23 And he who cannot abide the law of a terrestrial kingdom cannot abide a terrestrial glory.

24 And he who cannot abide the law of a telestial kingdom cannot abide a telestial glory; therefore he is not meet for a kingdom of glory. Therefore he must abide a kingdom which is not a kingdom of glory.

28 They who are of a celestial spirit shall receive the same body which was a natural body; even ye shall receive your bodies, and your glory shall be that glory by which your bodies are quickened.

29 Ye who are quickened by a portion of the celestial glory shall then receive of the same, even a fulness.

30 And they who are quickened by a portion of the terrestrial glory shall then receive of the same, even a fulness.

31 And also they who are quickened by a portion of the telestial glory shall then receive of the same, even a fulness.

32 And they who remain shall also be quickened; nevertheless, they shall return again to their own place, to enjoy that which they are willing to receive, because they were not willing to enjoy that which they might have received.

33 For what doth it profit a man if a gift is bestowed upon him, and he receive not the gift? Behold, he rejoices not in that which is given unto him, neither rejoices in him who is the giver of the gift.

34 And again, verily I say unto you, that which is governed by law is also preserved by law and perfected and sanctified by the same.

35 That which breaketh a law, and abideth not by law, but seeketh to become a law unto itself, and willeth to abide in sin, and altogether abideth in sin, cannot be sanctified by law, neither by mercy, justice, nor judgment. Therefore, they must remain filthy still.

36 All kingdoms have a law given;

37 And there are many kingdoms; for there is no space in the which there is no kingdom; and there is no kingdom in which there is no space, either a greater or a lesser kingdom.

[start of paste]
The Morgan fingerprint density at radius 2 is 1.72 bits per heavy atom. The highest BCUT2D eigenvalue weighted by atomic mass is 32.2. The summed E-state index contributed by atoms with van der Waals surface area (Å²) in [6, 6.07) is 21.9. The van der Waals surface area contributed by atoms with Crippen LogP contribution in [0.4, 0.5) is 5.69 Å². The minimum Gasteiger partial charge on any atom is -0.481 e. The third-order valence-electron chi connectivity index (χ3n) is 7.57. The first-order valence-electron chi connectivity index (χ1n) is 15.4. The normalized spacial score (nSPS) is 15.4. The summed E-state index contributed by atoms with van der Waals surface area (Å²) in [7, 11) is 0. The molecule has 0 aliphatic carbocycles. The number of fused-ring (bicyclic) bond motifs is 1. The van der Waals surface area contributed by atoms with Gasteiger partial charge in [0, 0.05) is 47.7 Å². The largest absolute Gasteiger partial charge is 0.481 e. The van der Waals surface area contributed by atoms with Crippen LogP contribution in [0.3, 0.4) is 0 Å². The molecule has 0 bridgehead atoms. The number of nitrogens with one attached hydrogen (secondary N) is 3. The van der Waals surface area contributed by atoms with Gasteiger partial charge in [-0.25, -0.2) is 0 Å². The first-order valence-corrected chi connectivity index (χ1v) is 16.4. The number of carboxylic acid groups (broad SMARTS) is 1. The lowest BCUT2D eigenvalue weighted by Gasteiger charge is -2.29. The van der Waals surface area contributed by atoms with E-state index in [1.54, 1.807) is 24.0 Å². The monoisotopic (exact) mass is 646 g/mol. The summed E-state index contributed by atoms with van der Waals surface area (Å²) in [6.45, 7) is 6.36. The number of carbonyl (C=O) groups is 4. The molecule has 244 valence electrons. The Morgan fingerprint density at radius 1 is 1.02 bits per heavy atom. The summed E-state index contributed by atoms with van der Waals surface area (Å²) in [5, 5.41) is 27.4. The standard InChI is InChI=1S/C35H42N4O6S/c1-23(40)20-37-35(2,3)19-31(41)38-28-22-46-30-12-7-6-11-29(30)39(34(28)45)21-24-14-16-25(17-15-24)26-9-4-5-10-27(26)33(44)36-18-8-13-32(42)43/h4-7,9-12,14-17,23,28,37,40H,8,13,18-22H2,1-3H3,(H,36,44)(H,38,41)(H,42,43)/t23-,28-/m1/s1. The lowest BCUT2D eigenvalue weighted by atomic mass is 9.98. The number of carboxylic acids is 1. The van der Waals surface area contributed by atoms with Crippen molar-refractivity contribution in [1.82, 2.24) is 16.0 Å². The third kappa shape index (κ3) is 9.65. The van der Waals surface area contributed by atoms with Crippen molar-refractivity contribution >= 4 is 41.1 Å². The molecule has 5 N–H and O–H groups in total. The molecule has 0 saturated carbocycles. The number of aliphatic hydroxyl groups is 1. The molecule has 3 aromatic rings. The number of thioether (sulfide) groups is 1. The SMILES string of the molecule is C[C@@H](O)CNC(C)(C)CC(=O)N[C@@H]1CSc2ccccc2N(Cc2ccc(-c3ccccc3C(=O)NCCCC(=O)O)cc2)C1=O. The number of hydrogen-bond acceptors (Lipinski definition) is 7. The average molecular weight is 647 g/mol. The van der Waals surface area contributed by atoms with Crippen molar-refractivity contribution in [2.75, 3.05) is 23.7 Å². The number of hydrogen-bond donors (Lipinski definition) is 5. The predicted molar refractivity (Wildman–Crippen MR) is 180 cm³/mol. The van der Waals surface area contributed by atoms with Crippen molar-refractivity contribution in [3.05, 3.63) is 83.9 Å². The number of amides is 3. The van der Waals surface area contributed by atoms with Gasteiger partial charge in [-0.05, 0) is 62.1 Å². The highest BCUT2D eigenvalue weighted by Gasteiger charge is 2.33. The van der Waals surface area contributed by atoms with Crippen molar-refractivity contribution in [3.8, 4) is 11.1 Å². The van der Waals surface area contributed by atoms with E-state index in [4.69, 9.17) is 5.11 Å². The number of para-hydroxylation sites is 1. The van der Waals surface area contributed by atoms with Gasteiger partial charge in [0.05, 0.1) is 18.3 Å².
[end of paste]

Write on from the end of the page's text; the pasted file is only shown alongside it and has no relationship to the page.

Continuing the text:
38 And unto every kingdom is given a law; and unto every law there are certain bounds also and conditions.

39 All beings who abide not in those conditions are not justified.

40 For intelligence cleaveth unto intelligence; wisdom receiveth wisdom; truth embraceth truth; virtue loveth virtue; light cleaveth unto light; mercy hath compassion on mercy and claimeth her own; justice continueth its course and claimeth its own; judgment goeth before the face of him who sitteth upon the throne and governeth and executeth all things.

41 He comprehendeth all things, and all things are before him, and all things are round about him; and he is above all things, and in all things, and is through all things, and is round about all things; and all things are by him, and of him, even God, forever and ever.

I hope you had the patience to study that long excerpt of scripture, because it is so powerful.

So, now let me address something very important.

The Gospel of Jesus Christ is comprised of doctrines, principles, and commandments. Principles and commandments are subject to individual application and interpretation (many times) through the Holy Spirit because they are how we apply doctrines. However, doctrines (which are fundamental eternal truths) do not change and are not subject to interpretation or change. Principles can also dual as doctrines.